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A companion who corresponds to us

The first two chapters of Genesis contain details of the Creation. Although some insist these are two totally different accounts of what God did, it would seem that what we have in chapter two is an expansion of what was summarized in chapter one: chapter one gives an overview while chapter two gives us a little more detail.

We find in chapter two that when God created humans he initially created only a male. “The Lord God formed the man from the soil of the ground and breathed into his nostrils the breath of life, and the man became a living being” (Genesis 2:7 NET). God then made a place for man to live by planting an orchard and calling it “Eden.” This is not the creation of plants, but simply taking what had been earlier created and making a place for man to live. The man was placed in the orchard in Eden to care for it and maintain. He was given the freedom to eat from every tree of the orchard except from the tree of the knowledge of good and evil.

The problem was that the man was all alone. “The Lord God said, ‘It is not good for the man to be alone. I will make a companion for him who corresponds to him’” (Genesis 2:18). God then made animals and brought them to the man. Notice that this is not the original creation of animals – that had already happened earlier on the sixth day of creation with the birds being created on the fifth day. The man gave each of these a name. This tells us that man was capable from the beginning of communicating and assigning names to animals – this was not something that slowly developed over thousands or even millions of years!

The point of this exercise was for the man to realise that an animal could not be the close companion that he needed to share his life with. God already knew this – but man needed to know this, too. Even though a dog is often referred to as “man’s best friend,” in reality even a dog cannot be a close companion. Adam needed a companion who corresponded to him.

God caused the man to fall into a deep sleep and performed what we might call the first surgery: he took one of the man’s ribs and made a woman. Have you ever wondered why God used a rib? It is interesting that when a rib is removed for some reason during surgery, if the periosteum membrane around it is not removed, the rib will grow back!  Perhaps this is why the rib was used.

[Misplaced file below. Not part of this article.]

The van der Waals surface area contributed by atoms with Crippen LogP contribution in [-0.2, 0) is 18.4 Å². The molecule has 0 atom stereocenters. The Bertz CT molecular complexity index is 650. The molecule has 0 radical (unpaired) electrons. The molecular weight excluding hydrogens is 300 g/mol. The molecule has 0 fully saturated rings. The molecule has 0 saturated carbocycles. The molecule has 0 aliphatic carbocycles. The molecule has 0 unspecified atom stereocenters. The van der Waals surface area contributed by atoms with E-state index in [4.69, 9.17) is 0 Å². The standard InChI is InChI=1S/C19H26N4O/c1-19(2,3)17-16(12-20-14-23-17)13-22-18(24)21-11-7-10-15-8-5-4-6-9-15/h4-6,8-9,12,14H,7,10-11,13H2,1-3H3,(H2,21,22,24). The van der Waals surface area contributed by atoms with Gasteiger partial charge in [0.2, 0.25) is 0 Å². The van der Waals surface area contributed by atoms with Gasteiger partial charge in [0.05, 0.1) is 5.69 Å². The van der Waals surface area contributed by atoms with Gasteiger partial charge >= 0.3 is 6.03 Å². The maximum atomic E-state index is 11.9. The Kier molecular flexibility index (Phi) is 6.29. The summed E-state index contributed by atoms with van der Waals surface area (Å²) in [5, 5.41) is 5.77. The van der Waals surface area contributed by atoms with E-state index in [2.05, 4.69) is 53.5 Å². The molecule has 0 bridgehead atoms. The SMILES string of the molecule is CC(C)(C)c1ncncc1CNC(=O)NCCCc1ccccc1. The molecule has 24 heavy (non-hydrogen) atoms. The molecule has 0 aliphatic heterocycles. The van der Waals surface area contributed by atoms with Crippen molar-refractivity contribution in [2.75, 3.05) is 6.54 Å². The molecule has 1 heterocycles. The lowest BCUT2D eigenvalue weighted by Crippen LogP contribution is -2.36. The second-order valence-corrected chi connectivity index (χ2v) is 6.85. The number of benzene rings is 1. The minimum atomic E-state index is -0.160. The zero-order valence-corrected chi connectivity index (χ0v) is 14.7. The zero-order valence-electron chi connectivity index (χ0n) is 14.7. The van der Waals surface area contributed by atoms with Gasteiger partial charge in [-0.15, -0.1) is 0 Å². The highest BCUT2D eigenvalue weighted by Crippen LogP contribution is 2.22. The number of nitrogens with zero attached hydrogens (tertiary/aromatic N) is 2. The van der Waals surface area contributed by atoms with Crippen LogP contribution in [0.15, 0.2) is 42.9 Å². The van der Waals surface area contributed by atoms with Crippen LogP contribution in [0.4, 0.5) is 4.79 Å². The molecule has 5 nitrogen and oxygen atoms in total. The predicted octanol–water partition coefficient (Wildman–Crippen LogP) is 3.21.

When God brought the woman to the man, his reaction was totally different from that of the animals. “This one at last is bone of my bones and flesh of my flesh; this one will be called ‘woman,’ for she was taken out of man” (Genesis 2:23). 

Man now had a companion who was worthy to stand by his side. As we often state in a wedding, “God did not make her from his head to rule over him, nor from his feet that she should be under him, but from his side, close to his heart, that she should be beside him throughout life” (Matthew Henry originally made this statement).

Notice that God did not make Adam and Steve – man and man (or woman and woman) are not compatible in the way man and woman are: not physically, not emotionally. Instead, God made Adam and Eve to perfectly complement each other. “Therefore a man shall leave his father and his mother and hold fast to his wife, and they shall become one flesh” (Genesis 2:24 ESV).

Readings for next week:
6 July – Genesis 4
7 July – Genesis 5
8 July – Genesis 6
9 July – Genesis 7
10 July – Genesis 8

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Jon Galloway

After graduating from Freed-Hardeman College and teaching school for three years, as well as preaching for small congregations in West Tennessee, Jon & Arlene moved back to her home of Glasgow, Scotland. Since 1985 Jon has been involved in evangelistic work in the Glasgow area, currently serving the congregation in East Kilbride. They have three grown children. Besides writing 'Bible Bytes', Jon is also one of the editors of the "Christian Worker," a news magazine for congregations in the UK, and is a teacher and governor for the British Bible School.

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